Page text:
flexible business plan

How to Create a Flexible Business Plan for 2021

One of the key documents for starting a business is a business plan. A business plan acts as the foundation of your new company and is often used for loan applications. If you’re looking for investment capital, it’s an important document for investors to review to learn more about your company.

2020 was a challenging year for startups and small businesses, as many struggled to stay in business amid the coronavirus pandemic. New and existing businesses alike may find the idea of drafting a business plan in this challenging time to be an impossible task.

Traditional business plans are often 30 to 40 pages long. What if you don’t have enough information about your startup to fill all those pages? These documents also tend to be written three to five years in advance. How is it possible to determine where your startup will be in five years from now when you don’t know what will happen tomorrow?

Writing a business plan does not mean that the business will be immediately successful. It’s OK not to know exactly what will happen next. The plan itself, as mentioned earlier, acts as a foundation for the business. In your business plan, you should be able to set goals and outline necessary steps and timelines to achieve each milestone. It should also be highly flexible — ideally, a hybrid between a traditional business plan and a lean startup plan.

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Here’s a glimpse of what entrepreneurs should focus on covering in a flexible business plan:

Executive Summary/Value Proposition

This is a brief introduction to your business. In a traditional business plan, an executive summary uses a few pages to detail more information about what the business does. In a lean startup plan, the value proposition is a statement about the value the business brings to its market.

A flexible business plan may merge these two sections together, creating an introduction that sums up the following business details:

  • Brief business description. What does your business do? Where did the idea for the company come from? Where are you located and what industry are you in? How does the business earn money?
  • Value. What value can your business bring its respective market? What kinds of problems does the business solve? Why would consumers choose to purchase your offerings and services?


This section is a bit of a hybrid between a traditional business plan’s section on business description and concept and a lean startup plan’s notes on key partnerships and activities.

Essentially, you should sum up the following strategic information about your business:

  • What do your offerings do and how do they work?
  • If your business is still in development stages, where is it currently and when will it be projected to launch?
  • What are some of the goals for the business?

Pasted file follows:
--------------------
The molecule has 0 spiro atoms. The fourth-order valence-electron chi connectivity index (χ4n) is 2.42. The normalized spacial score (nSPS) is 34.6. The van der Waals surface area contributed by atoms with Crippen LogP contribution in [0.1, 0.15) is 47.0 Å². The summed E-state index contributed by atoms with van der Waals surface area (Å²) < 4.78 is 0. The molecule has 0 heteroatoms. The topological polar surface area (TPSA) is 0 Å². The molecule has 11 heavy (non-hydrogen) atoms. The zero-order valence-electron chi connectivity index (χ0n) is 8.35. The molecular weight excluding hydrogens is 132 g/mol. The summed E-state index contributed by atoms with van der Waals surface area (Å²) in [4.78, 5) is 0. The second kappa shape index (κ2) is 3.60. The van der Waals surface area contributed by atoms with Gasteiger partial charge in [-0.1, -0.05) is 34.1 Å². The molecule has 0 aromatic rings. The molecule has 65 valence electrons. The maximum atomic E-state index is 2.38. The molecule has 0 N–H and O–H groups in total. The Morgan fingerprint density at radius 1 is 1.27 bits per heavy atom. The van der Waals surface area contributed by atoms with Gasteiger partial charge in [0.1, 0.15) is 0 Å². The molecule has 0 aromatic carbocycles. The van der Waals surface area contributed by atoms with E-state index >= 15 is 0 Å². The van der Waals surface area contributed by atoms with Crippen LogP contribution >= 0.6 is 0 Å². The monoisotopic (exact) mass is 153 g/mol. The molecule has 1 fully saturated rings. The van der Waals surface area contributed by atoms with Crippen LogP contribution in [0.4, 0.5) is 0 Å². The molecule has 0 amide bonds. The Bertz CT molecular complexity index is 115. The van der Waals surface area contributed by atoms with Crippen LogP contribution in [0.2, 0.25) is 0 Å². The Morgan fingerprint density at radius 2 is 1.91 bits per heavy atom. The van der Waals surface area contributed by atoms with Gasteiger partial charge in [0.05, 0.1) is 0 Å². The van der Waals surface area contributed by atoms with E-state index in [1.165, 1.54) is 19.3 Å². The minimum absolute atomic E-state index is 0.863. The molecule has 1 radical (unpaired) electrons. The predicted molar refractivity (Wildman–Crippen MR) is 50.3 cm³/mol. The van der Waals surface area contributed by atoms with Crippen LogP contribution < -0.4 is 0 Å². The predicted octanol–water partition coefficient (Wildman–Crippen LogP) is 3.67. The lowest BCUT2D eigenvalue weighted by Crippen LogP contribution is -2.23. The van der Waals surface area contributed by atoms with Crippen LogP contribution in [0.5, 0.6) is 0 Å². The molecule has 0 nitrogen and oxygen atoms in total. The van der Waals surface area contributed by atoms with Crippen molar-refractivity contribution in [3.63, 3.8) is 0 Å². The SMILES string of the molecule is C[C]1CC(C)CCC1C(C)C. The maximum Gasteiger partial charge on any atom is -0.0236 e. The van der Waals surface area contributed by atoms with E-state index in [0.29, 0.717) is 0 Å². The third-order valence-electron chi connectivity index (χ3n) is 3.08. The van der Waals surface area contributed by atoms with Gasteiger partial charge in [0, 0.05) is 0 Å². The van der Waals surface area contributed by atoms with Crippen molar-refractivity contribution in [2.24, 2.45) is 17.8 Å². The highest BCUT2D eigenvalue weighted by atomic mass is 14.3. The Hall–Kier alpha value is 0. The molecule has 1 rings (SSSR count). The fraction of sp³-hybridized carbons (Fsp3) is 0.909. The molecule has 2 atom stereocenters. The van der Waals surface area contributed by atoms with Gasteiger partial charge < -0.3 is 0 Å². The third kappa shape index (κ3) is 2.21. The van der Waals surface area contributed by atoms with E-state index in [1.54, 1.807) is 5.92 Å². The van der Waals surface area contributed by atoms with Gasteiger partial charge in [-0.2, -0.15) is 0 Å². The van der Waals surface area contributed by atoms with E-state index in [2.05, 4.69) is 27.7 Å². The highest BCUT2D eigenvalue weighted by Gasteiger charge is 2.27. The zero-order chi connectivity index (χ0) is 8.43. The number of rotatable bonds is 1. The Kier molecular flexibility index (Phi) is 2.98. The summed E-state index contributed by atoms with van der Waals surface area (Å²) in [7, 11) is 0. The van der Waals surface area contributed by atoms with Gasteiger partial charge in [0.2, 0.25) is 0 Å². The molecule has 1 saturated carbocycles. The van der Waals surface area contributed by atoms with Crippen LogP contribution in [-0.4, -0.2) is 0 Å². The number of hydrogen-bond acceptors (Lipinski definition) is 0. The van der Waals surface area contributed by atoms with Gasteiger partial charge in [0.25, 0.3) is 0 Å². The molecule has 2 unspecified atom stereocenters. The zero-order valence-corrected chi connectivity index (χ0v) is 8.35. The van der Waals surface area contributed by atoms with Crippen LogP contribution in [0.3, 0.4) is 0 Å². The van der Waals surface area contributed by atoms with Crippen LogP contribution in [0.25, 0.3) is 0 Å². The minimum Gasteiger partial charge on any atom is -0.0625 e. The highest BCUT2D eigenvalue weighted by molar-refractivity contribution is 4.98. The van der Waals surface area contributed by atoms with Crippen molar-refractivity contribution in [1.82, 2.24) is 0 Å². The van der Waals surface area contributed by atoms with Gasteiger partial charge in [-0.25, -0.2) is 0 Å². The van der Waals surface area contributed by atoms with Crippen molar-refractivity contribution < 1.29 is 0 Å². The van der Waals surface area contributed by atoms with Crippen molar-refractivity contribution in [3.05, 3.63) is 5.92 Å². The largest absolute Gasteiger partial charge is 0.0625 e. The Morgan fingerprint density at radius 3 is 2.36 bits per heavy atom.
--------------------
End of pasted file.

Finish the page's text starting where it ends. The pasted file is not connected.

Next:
• Are there are strategies/steps in place for reaching each goal? What do these projected timelines look like?
  • Does your business have any partners or is utilizing resources that may allow it to have an advantage in reaching these goals?

Related: Building a Monthly Business Plan


A critical part of a business plan is its market analysis. This is where you are able to answer key questions about your target market and customer base. These are going to be the people who invest in your products and offerings.

Here are a few questions you’ll need to answer in a flexible business plan:

  • Who is your target audience?
  • What are the demographic profiles of your customers?
  • What are their needs?
  • How is your business able to attract, capture and retain this audience over time?

Understanding your customer base will be an ongoing component of a flexible business plan. As demographics change in and out of your target market, you must be able to study emerging markets and determine how your business will be able to serve these needs in order to build lasting relationships.

Company Overview

This section is often referred to under “organization and management” in a traditional business plan. It provides a basic snapshot of your startup and its leadership.

Here are a few quick items to cross off for inclusion:

  • Leadership. Who is running the business and what are his or her current responsibilities? Share all relevant background information and previous experience in the field.
  • Location. Which city and state does your company do business out of?
  • Business entity. Which legal entity have you incorporated under, such as a corporation or LLC?
  • Mission statement. If your business has a values statement, be sure to add it here as well.

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Financial Plans

Every business plan is required to have a section dedicated to its financial projections. Within this section, you’ll be able to cover more information about the company’s cash flow. You can take a deep dive into the startup’s projected profit and loss, expenses budget, sales forecast and break-even analysis.

Having financial documents is critical if you would like to have investors invest in your business, because they will need to view these documents first. This gives them a good idea of what the startup’s future profitability looks like and encourages lenders to provide the startup with capital.

While we are unable to give financial advice, we do recommend entrepreneurs work alongside an accountant to prepare any financial documents. An accountant will work with you to create forecasts that are realistic and thoughtful. It’s also important to be honest when working on this section. Even if your initial projected revenue is a bit lower than anticipated, this may change over time — especially the longer you continue to conduct business in 2021 and beyond.

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